Why the Gas Station Isn’t a Model for Electric Cars
In the future, says Pasquale Romano of ChargePoint, vehicles will simply charge their batteries where they park
Optimism surrounding electric cars has swelled with the launch of Tesla Inc.’s $35,000 Model 3 sedan, but there are plenty of obstacles on the road to mass adoption.
One of the biggest hurdles is infrastructure. In a nation where there is a gas station on every corner, finding a car charger that works and is open for use can be a scavenger hunt. A public network of chargers is evolving, but it’s tough to catch up to gasoline, which can be purchased at 168,000 filling stations nationwide.
Pasquale Romano, chief executive of ChargePoint Inc., is working to change views on what the charging network of the future will look like. [The Campbell, Calif., company has 39,000 charging spots set up in garages, parking lots, apartments and other locations, with several hundred of them capable of so-called DC express charging, which can provide 200 miles of charge in an hour for cars currently on the road and promises much faster fill-ups as car batteries become more advanced.
The 51-year-old Mr. Romano says copying the gas-station model is a mistake. “That’s just an artifact of the fuel choice that we’ve used for the last 100 years,” he says. As electric vehicles become capable of going further on a single charge, drivers increasingly will be able to simply plug in at home or work, minimizing the need for roadside depots that sell everything from lottery tickets to diesel...
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Pasquale Romano of chargepoint is missing the point, IMO, when he says "vehicles will simply charge their batteries where they park".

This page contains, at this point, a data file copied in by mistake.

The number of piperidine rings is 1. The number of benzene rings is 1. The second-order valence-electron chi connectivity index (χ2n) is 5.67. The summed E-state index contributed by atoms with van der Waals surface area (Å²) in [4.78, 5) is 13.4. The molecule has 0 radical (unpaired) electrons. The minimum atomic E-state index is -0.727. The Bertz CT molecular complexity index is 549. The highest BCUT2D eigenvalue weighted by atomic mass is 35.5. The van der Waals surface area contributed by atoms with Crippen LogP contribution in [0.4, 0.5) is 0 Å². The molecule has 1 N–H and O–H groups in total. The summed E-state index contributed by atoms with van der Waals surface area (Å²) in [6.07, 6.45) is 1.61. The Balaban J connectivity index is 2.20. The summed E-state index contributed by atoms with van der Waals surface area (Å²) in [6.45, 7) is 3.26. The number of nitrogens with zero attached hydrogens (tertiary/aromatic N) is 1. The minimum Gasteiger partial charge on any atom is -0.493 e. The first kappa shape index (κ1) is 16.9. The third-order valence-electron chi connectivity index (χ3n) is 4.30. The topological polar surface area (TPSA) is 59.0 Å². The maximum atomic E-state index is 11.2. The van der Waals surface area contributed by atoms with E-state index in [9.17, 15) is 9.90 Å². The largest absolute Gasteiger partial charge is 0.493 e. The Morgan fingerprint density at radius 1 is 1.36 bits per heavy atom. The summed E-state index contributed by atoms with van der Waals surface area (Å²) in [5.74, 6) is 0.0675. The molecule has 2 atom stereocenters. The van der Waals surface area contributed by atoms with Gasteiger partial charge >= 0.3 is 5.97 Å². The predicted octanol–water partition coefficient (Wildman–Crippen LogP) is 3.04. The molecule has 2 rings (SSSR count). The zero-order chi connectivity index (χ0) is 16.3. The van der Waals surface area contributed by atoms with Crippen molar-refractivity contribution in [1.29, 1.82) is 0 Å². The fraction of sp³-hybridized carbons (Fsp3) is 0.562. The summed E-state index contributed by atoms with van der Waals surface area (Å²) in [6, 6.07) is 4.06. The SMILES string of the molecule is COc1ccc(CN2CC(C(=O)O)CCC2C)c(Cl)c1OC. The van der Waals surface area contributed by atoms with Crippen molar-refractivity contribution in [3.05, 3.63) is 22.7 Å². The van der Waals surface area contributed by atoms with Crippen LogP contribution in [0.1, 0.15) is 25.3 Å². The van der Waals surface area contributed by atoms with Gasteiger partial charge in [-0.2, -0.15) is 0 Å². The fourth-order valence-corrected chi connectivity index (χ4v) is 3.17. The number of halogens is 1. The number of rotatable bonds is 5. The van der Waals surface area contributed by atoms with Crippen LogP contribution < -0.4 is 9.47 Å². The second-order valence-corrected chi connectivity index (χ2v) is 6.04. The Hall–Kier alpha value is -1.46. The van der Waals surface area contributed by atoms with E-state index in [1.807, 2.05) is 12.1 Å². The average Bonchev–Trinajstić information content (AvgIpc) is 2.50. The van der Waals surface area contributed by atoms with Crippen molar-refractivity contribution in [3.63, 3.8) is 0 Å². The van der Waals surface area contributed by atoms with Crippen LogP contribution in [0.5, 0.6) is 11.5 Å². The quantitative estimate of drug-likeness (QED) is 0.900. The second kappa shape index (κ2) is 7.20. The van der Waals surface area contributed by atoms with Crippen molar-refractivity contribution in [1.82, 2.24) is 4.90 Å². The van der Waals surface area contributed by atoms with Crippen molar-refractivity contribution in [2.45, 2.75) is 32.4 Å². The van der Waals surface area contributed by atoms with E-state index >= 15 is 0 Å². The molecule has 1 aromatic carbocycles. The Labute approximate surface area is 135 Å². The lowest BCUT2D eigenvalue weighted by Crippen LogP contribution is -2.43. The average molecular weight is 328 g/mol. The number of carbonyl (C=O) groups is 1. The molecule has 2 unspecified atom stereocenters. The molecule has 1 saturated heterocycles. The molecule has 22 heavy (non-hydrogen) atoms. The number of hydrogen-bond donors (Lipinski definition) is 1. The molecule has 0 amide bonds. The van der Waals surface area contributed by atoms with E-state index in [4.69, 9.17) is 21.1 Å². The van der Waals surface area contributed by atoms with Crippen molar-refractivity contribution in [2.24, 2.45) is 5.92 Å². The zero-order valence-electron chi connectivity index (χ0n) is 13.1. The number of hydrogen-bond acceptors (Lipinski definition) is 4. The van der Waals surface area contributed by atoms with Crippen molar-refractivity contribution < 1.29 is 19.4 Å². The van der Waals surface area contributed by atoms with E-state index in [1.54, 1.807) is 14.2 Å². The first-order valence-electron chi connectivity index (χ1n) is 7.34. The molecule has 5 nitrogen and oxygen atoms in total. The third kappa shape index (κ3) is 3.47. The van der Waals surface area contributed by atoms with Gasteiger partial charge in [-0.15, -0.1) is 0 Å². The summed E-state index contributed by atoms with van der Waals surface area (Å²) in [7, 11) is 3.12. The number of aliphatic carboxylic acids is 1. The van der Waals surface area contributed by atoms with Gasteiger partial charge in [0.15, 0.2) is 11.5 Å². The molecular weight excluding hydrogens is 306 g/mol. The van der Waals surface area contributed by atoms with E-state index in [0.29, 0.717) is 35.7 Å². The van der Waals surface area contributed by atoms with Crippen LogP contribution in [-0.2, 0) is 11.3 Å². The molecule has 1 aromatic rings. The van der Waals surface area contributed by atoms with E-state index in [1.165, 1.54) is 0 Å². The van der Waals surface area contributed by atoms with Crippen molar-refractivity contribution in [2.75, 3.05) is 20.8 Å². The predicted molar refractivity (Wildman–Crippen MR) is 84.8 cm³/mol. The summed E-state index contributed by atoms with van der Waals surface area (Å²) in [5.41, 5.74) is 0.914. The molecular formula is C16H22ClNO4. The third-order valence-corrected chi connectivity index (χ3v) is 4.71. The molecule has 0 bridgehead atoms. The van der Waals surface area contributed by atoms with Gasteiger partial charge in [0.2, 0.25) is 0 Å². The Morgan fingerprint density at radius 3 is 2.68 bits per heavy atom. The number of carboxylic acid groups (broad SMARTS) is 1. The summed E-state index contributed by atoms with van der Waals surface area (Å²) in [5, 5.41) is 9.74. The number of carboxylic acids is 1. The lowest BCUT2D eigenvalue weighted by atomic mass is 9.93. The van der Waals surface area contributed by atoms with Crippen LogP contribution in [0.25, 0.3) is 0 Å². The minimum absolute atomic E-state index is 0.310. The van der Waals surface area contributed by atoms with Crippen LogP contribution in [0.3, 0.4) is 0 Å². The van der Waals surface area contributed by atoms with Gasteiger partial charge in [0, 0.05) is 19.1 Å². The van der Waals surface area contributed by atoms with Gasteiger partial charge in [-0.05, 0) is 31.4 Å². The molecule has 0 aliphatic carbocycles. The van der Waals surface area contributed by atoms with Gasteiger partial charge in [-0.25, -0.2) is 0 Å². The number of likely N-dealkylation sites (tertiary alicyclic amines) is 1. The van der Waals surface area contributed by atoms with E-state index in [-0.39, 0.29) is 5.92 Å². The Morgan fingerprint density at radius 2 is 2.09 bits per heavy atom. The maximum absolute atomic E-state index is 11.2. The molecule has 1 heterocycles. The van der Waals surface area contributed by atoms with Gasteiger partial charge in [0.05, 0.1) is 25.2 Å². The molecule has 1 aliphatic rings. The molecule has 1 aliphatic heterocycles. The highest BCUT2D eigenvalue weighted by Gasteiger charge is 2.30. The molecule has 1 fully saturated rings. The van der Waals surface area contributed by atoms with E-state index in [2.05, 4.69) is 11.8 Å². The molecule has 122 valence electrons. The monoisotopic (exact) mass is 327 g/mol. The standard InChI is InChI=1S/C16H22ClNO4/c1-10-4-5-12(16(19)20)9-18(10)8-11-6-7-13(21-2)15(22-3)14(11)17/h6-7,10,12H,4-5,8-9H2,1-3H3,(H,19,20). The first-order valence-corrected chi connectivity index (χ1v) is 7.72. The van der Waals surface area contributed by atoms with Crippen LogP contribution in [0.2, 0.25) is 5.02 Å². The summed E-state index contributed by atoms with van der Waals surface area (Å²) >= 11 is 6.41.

And that is because he (and many others) don't seem to understand the reality of the primary reason why drivers and passengers get out of their cars during long road trips, quite often for only about the same short time it takes to pick up some kWh at a high kW rate.
The gas station is not a model for public DC because that's where you buy gas.
But they are a major part of the really important public infrastructure network travelers require, and the right model we should be considering when developing the DC infrastructure, public toilets.
In short, in the future, vehicles will simply charge their batteries where the passengers stop to pee.
When was the last time you pulled off the freeway on a long trip and stopped at a business, where there was not a restroom?
The reason virtually every gas station/mini-mart, restaurant, fast-food joint and coffee shop at that freeway exit has public restrooms, at great expense, and producing no revenue at all, is to attract customers to their other revenue-producing products and services.
Of course, McDonald's future DC charge sites will not be free, like it is now to leave your deposit in its restroom.
You will always pay for the charge, but whether kWh sales are a profit center (like the artificially-flavored-diluted-corn-sweetener-dispensers, also located almost every where you stop) or a loss-leader (much more likely, IMO) will depend on local competitive conditions.